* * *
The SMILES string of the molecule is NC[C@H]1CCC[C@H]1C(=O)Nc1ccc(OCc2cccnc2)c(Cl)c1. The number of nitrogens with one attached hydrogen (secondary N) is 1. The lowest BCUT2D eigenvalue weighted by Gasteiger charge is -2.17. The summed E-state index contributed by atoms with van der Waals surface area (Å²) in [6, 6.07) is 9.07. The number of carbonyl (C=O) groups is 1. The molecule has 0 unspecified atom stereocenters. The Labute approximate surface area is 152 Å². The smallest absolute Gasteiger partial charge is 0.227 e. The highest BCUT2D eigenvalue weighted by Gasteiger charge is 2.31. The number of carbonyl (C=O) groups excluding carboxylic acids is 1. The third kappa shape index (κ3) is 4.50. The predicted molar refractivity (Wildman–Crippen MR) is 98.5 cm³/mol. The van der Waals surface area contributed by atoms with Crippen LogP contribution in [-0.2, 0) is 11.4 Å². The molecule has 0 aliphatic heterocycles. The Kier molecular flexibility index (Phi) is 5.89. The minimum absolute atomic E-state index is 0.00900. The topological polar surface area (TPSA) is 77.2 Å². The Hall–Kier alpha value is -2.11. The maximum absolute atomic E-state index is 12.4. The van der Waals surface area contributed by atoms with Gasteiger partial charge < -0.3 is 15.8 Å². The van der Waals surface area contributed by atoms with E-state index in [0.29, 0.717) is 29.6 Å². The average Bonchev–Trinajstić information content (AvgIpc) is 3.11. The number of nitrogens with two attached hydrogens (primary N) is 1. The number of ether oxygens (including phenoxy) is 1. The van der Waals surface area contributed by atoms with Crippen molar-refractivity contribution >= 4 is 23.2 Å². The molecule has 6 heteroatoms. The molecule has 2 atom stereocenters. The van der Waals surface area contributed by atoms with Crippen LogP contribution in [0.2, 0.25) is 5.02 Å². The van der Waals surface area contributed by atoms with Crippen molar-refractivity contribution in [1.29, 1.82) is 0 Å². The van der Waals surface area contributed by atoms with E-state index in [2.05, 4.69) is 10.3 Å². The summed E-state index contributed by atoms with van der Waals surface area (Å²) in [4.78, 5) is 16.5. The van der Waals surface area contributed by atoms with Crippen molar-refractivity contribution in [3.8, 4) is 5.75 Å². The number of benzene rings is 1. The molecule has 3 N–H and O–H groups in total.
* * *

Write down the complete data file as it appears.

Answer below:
The SMILES string of the molecule is NC[C@H]1CCC[C@H]1C(=O)Nc1ccc(OCc2cccnc2)c(Cl)c1. The number of nitrogens with one attached hydrogen (secondary N) is 1. The lowest BCUT2D eigenvalue weighted by Gasteiger charge is -2.17. The summed E-state index contributed by atoms with van der Waals surface area (Å²) in [6, 6.07) is 9.07. The number of carbonyl (C=O) groups is 1. The molecule has 0 unspecified atom stereocenters. The Labute approximate surface area is 152 Å². The smallest absolute Gasteiger partial charge is 0.227 e. The highest BCUT2D eigenvalue weighted by Gasteiger charge is 2.31. The number of carbonyl (C=O) groups excluding carboxylic acids is 1. The third kappa shape index (κ3) is 4.50. The predicted molar refractivity (Wildman–Crippen MR) is 98.5 cm³/mol. The van der Waals surface area contributed by atoms with Crippen LogP contribution in [-0.2, 0) is 11.4 Å². The molecule has 0 aliphatic heterocycles. The Kier molecular flexibility index (Phi) is 5.89. The minimum absolute atomic E-state index is 0.00900. The topological polar surface area (TPSA) is 77.2 Å². The Hall–Kier alpha value is -2.11. The maximum absolute atomic E-state index is 12.4. The van der Waals surface area contributed by atoms with Gasteiger partial charge < -0.3 is 15.8 Å². The van der Waals surface area contributed by atoms with E-state index in [0.29, 0.717) is 29.6 Å². The average Bonchev–Trinajstić information content (AvgIpc) is 3.11. The number of nitrogens with two attached hydrogens (primary N) is 1. The number of ether oxygens (including phenoxy) is 1. The van der Waals surface area contributed by atoms with Crippen molar-refractivity contribution >= 4 is 23.2 Å². The molecule has 6 heteroatoms. The molecule has 2 atom stereocenters. The van der Waals surface area contributed by atoms with Crippen LogP contribution in [0.2, 0.25) is 5.02 Å². The van der Waals surface area contributed by atoms with Crippen molar-refractivity contribution in [1.29, 1.82) is 0 Å². The van der Waals surface area contributed by atoms with E-state index in [2.05, 4.69) is 10.3 Å². The summed E-state index contributed by atoms with van der Waals surface area (Å²) in [4.78, 5) is 16.5. The van der Waals surface area contributed by atoms with Crippen molar-refractivity contribution in [3.8, 4) is 5.75 Å². The number of benzene rings is 1. The molecule has 3 N–H and O–H groups in total.